In addition, you can display all the images in the folder. In addition to using specific images, you can also use the path of the folder that contains the images:

$ python3 show_image.py --path images/pexels --method cv2

This will display all the images in the folder and their load times at once. To stop the presentation, press the ESC button.

2.3 Pillow

Now let's try the PIL library. We can use Image.open Function to read an image.

import numpy as np
from PIL import Image

class PILLoader(ImageLoader):
    def __next__(self):
        start = timer()
        # get image path by index from the dataset     
        path = self.dataset[self.sample_idx]  
        # read the image as numpy array
        image = np.asarray(Image.open(path))  
        full_time = timer() - start

        if self.mode == "BGR":
            start = timer()
            # change color mode
            image = cv2.cvtColor(image, cv2.COLOR_RGB2BGR)  
            full_time += timer() - start

        self.sample_idx += 1
        return image, full_time

We also convert the Image object to a Numpy array, because the next step may require some enhancement or preprocessing, so Numpy is its default choice.

To check on a single image, you can use:

$ python3 show_image.py --path images/cat.jpg --method pil

If you want to use it in a folder with images:

$ python3 show_image.py --path images/pexels --method pil

2.4 Pillow-SIMD

The fork follower of the pilot library has higher performance. With new technology, pilot SIMD can read and convert images faster using the same API as the standard pilot.

You cannot use both pilot and pilot SIMD in the same virtual environment. By default, pilot SIMD will be used.

To use pilot SIMD and avoid errors caused by the combination of pilot and pilot SIMD, you need to create a new virtual environment and use:

$ pip install pillow-simd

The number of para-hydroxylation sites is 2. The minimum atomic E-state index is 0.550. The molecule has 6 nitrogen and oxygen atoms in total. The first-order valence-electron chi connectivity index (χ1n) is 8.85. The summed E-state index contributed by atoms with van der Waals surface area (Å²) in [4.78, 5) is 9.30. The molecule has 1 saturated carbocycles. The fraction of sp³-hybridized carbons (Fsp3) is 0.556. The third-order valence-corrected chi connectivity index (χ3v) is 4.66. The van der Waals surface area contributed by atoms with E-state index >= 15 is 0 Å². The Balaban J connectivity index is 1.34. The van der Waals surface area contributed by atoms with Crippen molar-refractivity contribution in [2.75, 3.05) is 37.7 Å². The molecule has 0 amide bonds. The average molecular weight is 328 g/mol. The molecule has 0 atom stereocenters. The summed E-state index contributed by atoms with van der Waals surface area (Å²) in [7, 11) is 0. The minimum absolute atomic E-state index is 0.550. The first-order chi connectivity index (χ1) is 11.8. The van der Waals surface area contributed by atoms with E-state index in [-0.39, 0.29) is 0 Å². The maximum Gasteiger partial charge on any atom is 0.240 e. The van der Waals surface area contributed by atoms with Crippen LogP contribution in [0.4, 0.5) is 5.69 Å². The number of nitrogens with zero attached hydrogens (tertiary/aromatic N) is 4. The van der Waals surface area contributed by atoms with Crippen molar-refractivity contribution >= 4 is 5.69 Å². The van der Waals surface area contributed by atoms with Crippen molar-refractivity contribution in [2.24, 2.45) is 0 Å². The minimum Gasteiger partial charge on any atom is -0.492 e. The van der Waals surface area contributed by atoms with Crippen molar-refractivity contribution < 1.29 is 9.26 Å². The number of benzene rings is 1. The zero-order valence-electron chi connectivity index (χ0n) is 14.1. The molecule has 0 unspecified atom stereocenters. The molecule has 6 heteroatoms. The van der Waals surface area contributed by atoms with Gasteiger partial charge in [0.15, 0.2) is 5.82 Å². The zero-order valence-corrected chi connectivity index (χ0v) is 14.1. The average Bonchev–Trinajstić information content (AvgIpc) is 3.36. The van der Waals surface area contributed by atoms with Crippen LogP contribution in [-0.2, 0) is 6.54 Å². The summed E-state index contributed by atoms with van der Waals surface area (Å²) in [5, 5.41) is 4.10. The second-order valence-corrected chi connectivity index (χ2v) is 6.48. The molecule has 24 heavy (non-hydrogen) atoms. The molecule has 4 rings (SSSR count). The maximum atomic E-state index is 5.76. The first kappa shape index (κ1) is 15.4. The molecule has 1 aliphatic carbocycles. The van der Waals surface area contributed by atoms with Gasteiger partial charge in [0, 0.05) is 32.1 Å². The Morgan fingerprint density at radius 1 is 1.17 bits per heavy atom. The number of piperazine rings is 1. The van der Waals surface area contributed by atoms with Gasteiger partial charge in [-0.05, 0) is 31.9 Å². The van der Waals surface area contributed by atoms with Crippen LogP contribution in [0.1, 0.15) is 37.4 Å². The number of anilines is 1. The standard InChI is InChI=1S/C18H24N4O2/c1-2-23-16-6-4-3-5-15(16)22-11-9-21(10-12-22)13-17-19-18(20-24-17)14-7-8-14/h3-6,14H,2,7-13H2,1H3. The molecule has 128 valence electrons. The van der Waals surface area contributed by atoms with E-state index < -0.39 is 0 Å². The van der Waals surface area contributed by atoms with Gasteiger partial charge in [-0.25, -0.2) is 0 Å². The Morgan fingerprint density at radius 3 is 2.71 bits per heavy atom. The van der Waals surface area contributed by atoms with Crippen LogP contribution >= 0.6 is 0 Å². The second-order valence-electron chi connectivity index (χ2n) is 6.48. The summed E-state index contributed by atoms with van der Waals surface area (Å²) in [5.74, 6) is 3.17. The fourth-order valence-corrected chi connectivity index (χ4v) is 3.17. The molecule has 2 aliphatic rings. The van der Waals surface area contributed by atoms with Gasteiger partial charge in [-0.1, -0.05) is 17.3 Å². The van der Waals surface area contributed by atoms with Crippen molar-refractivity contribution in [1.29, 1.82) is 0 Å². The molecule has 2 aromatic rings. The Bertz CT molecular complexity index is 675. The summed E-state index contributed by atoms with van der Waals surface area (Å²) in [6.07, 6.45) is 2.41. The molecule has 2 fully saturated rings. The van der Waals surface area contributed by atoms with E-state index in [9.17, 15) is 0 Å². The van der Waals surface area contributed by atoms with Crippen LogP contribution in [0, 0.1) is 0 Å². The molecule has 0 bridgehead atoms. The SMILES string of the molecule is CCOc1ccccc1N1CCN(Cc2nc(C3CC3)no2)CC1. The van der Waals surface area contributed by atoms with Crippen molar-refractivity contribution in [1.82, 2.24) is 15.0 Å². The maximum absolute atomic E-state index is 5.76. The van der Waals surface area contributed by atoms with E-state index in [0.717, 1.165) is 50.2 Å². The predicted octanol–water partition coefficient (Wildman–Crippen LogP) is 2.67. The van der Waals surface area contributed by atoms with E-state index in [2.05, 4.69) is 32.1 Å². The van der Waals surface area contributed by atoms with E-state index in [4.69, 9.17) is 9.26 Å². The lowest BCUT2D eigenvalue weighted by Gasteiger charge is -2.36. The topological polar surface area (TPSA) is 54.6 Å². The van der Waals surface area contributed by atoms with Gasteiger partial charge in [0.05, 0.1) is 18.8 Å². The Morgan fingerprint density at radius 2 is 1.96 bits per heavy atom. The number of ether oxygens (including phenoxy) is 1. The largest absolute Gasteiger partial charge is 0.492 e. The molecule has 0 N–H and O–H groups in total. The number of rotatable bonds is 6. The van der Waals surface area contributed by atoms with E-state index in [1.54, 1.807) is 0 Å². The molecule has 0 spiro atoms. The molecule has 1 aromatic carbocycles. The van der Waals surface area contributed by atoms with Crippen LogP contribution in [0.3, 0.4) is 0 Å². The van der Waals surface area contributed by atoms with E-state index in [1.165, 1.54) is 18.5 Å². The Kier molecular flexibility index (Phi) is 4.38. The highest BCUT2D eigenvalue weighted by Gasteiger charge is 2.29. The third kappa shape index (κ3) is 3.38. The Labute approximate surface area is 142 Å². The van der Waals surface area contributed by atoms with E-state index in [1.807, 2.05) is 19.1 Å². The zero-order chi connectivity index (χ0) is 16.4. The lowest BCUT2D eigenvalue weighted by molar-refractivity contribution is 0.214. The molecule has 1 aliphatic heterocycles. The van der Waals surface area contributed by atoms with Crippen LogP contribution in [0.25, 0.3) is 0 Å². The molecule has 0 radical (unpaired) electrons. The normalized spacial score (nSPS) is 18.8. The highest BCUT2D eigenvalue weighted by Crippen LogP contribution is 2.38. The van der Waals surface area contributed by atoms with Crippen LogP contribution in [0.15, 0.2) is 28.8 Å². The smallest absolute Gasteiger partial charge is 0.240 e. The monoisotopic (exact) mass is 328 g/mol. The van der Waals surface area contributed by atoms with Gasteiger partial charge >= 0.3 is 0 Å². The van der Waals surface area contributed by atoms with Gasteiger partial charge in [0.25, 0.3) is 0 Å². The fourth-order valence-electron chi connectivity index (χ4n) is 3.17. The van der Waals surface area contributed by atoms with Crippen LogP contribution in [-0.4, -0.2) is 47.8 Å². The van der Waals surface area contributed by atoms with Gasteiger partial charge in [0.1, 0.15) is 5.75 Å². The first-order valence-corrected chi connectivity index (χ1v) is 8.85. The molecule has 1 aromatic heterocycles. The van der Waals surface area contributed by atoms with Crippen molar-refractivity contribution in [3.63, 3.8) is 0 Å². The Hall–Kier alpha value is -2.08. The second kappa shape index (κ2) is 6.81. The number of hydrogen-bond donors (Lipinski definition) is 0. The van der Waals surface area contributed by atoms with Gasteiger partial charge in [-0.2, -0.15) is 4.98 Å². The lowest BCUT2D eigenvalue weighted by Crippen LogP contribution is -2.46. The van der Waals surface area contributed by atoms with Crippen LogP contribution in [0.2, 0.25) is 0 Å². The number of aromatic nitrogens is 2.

Alternatively, you can uninstall the previous version of pilot and install pilot SIMD:

$ pip uninstall pillow
$ pip install pillow-simd

You don't need to change anything in the code, the previous example is still valid. To check that everything is OK, use the command in the previous pilot section:

$ python3 show_image.py --path images/cat.jpg --method pil
$ python3 show_image.py --path images/pexels --method pil

2.5 TurboJpeg

There is another library called TurboJpeg. As the title shows, it can only read images compressed using JPEG.

Let's use TurboJpeg to create an image loader.

from turbojpeg import TurboJPEG

class TurboJpegLoader(ImageLoader):
    def __init__(self, path, **kwargs):
        super(TurboJpegLoader, self).__init__(path, **kwargs)
        # create TurboJPEG object for image reading
        self.jpeg_reader = TurboJPEG()  

    def __next__(self):
        start = timer()
        # open the input file as bytes
        file = open(self.dataset[self.sample_idx], "rb")  
        full_time = timer() - start

        if self.mode == "RGB":
            mode = 0
        elif self.mode == "BGR":
            mode = 1

        start = timer()
        # decode raw image
        image = self.jpeg_reader.decode(file.read(), mode)  
        full_time += timer() - start

        self.sample_idx += 1
        return image, full_time

TurboJpeg needs to decode the input image and store it as a byte string.

You can try using the following command. Remember, however, that TurboJpeg only allows processing of. jpeg images:

$ python3 show_image.py --path images/cat.jpg --method turbojpeg
$ python3 show_image.py --path images/pexels --method turbojpeg

2.6 LMDB

When speed is a priority, the usual image loading method is to convert the data to a better representation (database or serialized buffer) in advance. One of the biggest advantages of this "database" is that they have zero system calls per data access, while the file system requires multiple system calls per data access. We can create an LMDB database that will collect all images in key format.

The following functions allow us to create an LMDB environment using images. The "environment" of LMDB is essentially a folder containing special files created by the LMDB library. This function only needs to contain a list of image paths and save paths: